North Korea has also conducted five nuclear tests of which four were partially or generally successful. Pyongyang is likely to engage in more nuclear testing in order to develop its capability to miniaturize nuclear devices. In fact, the North publicly announced it has succeeded in miniaturizing nuclear warheads, although most experts also doubt this.   

How would you advise the new U.S. administration deal with North Korea?

Pressure and sanctions in close cooperation with American allies and the U.N. should be an immediate reaction. William Perry in his recent column in The Washington Post urged the Trump administration to “talk first, get tough later.” I agree with him. I believe engagement, dialogue, and negotiations with North Korea are still the most credible way of handling Pyongyang. Obama’s strategic patience policy failed simply because pressure and sanctions outweighed engagement and dialogue, which in turn demolished the foundation for mutual trust building. Nevertheless, past failure should not serve as an excuse for not engaging with the North.

President Trump should open channels of communication with the North and dispatch a high-powered special envoy to Pyongyang. He also needs to have an inter-subjective understanding of North Korea, which is essential to trust-building, and to avoid the folly of demonizing the North. And incentives and disincentives should be flexibly presented. As Sam Nunn aptly points out in his statement to Congress, President Trump should seek “a unified policy approach to North Korea from our allies, from China, from Russia and the international community, including the United Nations.” Finally, he should send a clear and optimistic message to North Korea and the world that the North Korean nuclear quagmire can be peacefully resolved. Trump should apply ideas embodied in his book ‘The Art of Deal’ in dealing with Pyongyang.

Could a preemptive strike to North Korea be a viable option to deal with North Korea’s nuclear crisis?

No, because it would not necessarily achieve the desired military and political objectives. Destroying North Korea’s nuclear assets (nuclear facilities, materials, and warheads) that are concealed in various places, as well as its mobile missile-launching sites, will not be easy. Given the heavily fortified command-and-control system, targeting and decapitating the country’s political leadership will be virtually impossible. Meanwhile, North Korea’s massive retaliatory capabilities and subsequent escalation of military conflict would entail grave human casualties in the south.

Removing the North Korean leader will also be extremely difficult, and even if he is removed, another dictator is likely to take over. The same can be said of regime change. The collapse of the Kim Jong Un regime does not necessarily mean the end of DPRK as a sovereign state. The military or military-party collective leadership can easily replace the Kim regime, and the would-be new leadership is likely to reveal the same behavior. Mass uprising could bring about an abrupt end to the regime, but at present seems very unlikely.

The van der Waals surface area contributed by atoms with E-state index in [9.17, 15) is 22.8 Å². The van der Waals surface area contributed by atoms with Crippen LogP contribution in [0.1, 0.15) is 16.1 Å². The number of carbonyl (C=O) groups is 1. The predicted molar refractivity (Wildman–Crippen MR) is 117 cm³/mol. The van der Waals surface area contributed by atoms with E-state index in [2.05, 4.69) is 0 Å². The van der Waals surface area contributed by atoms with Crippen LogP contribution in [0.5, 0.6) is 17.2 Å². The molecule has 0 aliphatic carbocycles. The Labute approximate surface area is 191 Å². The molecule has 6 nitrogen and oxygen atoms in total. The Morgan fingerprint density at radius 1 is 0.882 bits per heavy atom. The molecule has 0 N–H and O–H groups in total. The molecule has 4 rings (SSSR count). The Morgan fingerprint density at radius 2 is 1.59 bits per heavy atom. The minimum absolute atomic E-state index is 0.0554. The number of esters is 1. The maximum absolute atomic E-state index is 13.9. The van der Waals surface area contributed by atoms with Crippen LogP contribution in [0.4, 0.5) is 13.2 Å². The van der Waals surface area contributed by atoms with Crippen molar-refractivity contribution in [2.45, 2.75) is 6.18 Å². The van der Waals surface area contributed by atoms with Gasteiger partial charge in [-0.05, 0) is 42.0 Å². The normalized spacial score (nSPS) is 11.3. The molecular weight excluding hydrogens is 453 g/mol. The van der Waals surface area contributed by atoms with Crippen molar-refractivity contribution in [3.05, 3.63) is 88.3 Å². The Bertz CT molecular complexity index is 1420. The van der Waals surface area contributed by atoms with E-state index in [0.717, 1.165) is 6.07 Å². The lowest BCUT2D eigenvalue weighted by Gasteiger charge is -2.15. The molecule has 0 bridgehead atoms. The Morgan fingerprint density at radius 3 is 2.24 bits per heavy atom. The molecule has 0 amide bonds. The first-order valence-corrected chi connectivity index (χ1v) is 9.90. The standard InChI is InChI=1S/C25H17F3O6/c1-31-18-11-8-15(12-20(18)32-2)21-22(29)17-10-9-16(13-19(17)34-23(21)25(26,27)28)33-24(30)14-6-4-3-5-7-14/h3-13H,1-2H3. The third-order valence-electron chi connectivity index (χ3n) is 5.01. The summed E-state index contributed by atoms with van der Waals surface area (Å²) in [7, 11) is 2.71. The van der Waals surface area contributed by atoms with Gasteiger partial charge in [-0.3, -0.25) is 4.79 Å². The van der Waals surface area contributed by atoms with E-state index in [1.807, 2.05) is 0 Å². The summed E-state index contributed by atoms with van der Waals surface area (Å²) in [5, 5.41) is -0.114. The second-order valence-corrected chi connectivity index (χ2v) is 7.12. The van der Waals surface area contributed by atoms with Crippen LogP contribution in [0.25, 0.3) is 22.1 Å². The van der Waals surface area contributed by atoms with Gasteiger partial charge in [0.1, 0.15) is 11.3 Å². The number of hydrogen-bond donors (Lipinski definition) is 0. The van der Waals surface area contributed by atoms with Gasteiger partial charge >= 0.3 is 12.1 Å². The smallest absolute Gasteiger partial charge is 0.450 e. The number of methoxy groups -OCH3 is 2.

Have sanctions against North Korea been effective?

Despite the adoption of UN Security Council Resolution 2270, North Korea shows no signs of compliance. On the contrary, its behavior has become more defiant, conducting a fifth nuclear test and additional missile tests. Since North Korea is still a closed society and very much accustomed to sanctions, an Iranian model of comprehensive sanctions would not work effectively.

Given that over 90% of North Korea’s trade is with China, international sanctions cannot be effective without Beijing’s full cooperation. China has been complying with measures mandated by UN Security Council resolutions but would not want to go ahead with any sanctions that would undermine stability in the North and lead to regime collapse. At the same time, Beijing is unlikely to comply with a secondary boycott which U.S. Congress is currently discussing.

Will the US THAAD missile defense shield help slow North Korea’s nuclear and missile development? What have been the reactions to THAAD in South Korea?

THAAD will not help slow North Korea’s nuclear and missile development. It is a defensive system without any deterrence or offensive defense functions. It cannot compel the North to change its behavior. On the contrary, its deployment will make the North more provocative and seek ways to avoid or defy it more actively than ever.

South Korea has been divided over the issue of THAAD. A poll from late December showed 61 percent of South Korean respondents either opposing its deployment or preferring to delay deployment until the new government is inaugurated.

Conservative forces led by the ruling Saenuri Party have argued that the THAAD deployment is the right decision. They regard it is an unavoidable self-defense measure to cope with nuclear and missile threats from North Korea and a concrete sign of the U.S. alliance commitment. Meanwhile, liberal and progressive forces led by opposition parties have taken a much tougher stance calling for the immediate relinquishment of the decision. This faction argues that THAAD has limited military utility and believes its deployment will not only harm relations with China, South Korea’s vital economic partner, but also pit China and Russia against South Korea while strengthening their ties with North Korea. Opposition groups see the deployment of THAAD as a prelude to Seoul’s joining a U.S.-led theater missile defense system, which could in turn revive a new Cold War structure in Northeast Asia. Given such formidable domestic political opposition, the scheduled THAAD deployment might not be smooth.